This is a guest blog post by Jon Stow. I’ve copied it here with his permission as it is a real life example of an issue I have often addressed in my articles and talks. It contains lessons for many accountants in practice. I’ve added some comments of my own at the end.
When you start out in business for yourself and are providing a service, there is a temptation to take on any client thinking it is all grist to the mill. Each new client will bring in a bit more money. I have been there myself and made mistakes. Part of reason for this blog is to share my mistakes so that others don’t make them.
Of course, low value clients are not just those who don’t pay you much money. Their low value is also because they do not appreciate what your business and you do for them. They accept what you might be doing for you as a commodity, not as a personal service for them.
Still, we can have some lapses and forget our lessons. I saw someone last year, and as she had a new start-up business I thought I would give her a really good starter deal for the first year to help her along and because (I thought) she would appreciate the gesture and we would build on the relationship.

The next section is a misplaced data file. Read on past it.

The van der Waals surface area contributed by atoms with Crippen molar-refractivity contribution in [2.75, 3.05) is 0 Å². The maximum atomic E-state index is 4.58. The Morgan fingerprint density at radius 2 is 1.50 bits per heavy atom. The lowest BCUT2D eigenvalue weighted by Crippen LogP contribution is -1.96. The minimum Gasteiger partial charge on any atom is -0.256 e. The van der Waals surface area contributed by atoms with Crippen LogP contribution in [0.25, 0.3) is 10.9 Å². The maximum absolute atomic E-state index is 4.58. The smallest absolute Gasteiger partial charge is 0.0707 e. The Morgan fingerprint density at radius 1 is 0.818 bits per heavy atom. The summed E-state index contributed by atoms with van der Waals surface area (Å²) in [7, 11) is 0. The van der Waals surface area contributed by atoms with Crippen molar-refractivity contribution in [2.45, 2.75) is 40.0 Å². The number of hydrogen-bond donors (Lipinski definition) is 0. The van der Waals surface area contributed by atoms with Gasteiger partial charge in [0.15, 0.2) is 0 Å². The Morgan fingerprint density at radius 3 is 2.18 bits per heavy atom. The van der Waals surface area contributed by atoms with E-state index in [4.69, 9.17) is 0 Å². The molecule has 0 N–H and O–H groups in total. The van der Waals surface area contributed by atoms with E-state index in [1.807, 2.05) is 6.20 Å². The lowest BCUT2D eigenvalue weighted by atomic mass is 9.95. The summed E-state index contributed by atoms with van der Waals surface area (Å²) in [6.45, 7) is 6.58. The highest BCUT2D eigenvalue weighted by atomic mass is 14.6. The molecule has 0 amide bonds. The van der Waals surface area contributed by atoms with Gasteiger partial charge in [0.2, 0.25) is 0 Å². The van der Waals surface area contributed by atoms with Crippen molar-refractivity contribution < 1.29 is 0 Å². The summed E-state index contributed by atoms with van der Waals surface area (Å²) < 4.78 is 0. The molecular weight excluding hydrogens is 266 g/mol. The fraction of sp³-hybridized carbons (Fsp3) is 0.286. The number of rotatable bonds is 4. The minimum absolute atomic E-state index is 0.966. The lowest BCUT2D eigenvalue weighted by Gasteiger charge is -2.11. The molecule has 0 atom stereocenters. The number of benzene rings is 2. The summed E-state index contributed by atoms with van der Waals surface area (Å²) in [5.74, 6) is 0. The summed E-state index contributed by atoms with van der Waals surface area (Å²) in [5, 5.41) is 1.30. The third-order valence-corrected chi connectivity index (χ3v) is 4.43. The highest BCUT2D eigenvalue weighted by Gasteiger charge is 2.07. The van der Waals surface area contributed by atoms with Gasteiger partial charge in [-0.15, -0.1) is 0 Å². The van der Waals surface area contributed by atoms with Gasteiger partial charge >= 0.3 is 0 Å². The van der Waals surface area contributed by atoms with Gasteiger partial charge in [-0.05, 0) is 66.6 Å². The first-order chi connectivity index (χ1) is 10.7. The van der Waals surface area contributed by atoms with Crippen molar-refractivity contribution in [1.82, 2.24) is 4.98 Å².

So as it was time to deal with annual matters, though not all that long since we last spoke having dealt with the previous year issues late, I dropped her a line. I had a reply “I won’t be needing your services as my father has managed to do it for me for free”.
So that is me told, in no uncertain terms. She does not need my help or my technical expertise. She would rather rely on an amateur. The sweetheart deal I had already given her was not considered of even such value that she had the courtesy to tell me she did not want me again. She might have paid a fairer price last time if asked, but it is too late now.
There are lessons here:
- Always bill what the job is worth.
- Accept that some customers cannot see value in what we do, ever!
- Some people are just discourteous and rude, but get over it.
- Of course another lesson here is that we never stop learning. Have you had a slap in the face recently?
Jon notes that he wouldn’t normally have taken the client on. I wonder though how many accountants set a minimum threshold for new clients in terms of the first year fees, likely future fees, range of services required and so on? I was talking with an accountant at a function last night. He is one of 4 partners in his firm and he told me that they are only really interested in new clients who are likely to pay at least £3,000 pa. The firm is encouraging smaller clients to move to another local firm. Why? Well the ‘low value clients’ as Jon calls them, are generally more trouble to deal with, more resistent to additional fees and services and distract the partners and staff from providing full service to the more mainstream clients.
Every firm is different and there are plenty of smaller practices that would be very happy with clients paying an average of £1,000 (compared with the £3,000 of my friend from last night).
What is your attitude to ‘low value clients’?